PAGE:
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California ARB Expands Assistance Program for Truckers to Reduce Diesel Emissions

The California Air Resources Board approved changes to an existing $28 million financial assistance program this week that will significantly help more California independent truckers qualify for the purchase of a cleaner-running vehicle.

The changes made to the statewide Voucher Incentive Program, also known as the VIP, will make funding available to a larger variety of trucks that will help owners comply early with the statewide truck and bus regulation passed in 2008. VIP, which is part of the Carl Moyer air quality program, is a streamlined, diesel on-road voucher program that helps the small independent truck owner get a cleaner-running truck sooner.

The program is geared to help small California-based fleets replace their older, polluting trucks with newer, cleaner models. Approximately $28 million is available through the program to fund truck replacements or exhaust retrofits statewide.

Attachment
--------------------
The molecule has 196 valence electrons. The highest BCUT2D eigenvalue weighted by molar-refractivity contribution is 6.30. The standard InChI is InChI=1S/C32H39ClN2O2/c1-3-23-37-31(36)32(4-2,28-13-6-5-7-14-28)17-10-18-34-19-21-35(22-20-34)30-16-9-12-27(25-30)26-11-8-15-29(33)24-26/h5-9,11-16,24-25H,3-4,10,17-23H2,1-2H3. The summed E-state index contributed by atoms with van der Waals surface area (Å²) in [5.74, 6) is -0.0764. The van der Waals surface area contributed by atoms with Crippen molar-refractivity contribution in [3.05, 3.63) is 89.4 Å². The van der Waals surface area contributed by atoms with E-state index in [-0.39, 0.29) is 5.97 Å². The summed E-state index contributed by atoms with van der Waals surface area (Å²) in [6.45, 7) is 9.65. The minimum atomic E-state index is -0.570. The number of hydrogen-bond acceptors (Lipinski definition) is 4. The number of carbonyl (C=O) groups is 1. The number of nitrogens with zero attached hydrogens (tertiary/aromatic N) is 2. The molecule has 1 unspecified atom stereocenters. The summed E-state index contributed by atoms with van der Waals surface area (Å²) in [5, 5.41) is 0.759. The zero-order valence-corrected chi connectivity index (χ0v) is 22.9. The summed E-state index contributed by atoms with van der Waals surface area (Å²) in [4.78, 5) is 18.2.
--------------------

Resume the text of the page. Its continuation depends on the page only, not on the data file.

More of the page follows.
Specific changes to VIP are:

  • Medium heavy-duty trucks with a gross vehicle weight of 19,501 pounds and above now qualify. Previously, only heavy-heavy-duty trucks with a declared vehicle weight greater than 60,000 pounds qualified;

  • Trucks with mileage as low as 15,000 miles per year are now eligible. Previously, a truck had to operate a minimum of 30,000 miles per year or consume 4,700 gallons of diesel fuel per year during the previous two years;

  • High-mileage trucks can get up to $45,000 in voucher money. Previously, the maximum amount of a voucher was $35,000;

  • Trucks with 2002 and older engines may qualify for a newer truck. Previously, only trucks with 1993 and older engines were eligible; and,

  • New funding option of up to $10,000 per truck for an exhaust retrofit.

VIP is part of the state’s overall plan to cut toxic diesel emissions 85 percent by 2020. In December 2008, ARB adopted statewide clean truck and bus regulations to bring California closer to meeting federally mandated air-quality standards and deadlines. California is currently working toward meeting clean-air standards for ozone and particulate matter emissions.


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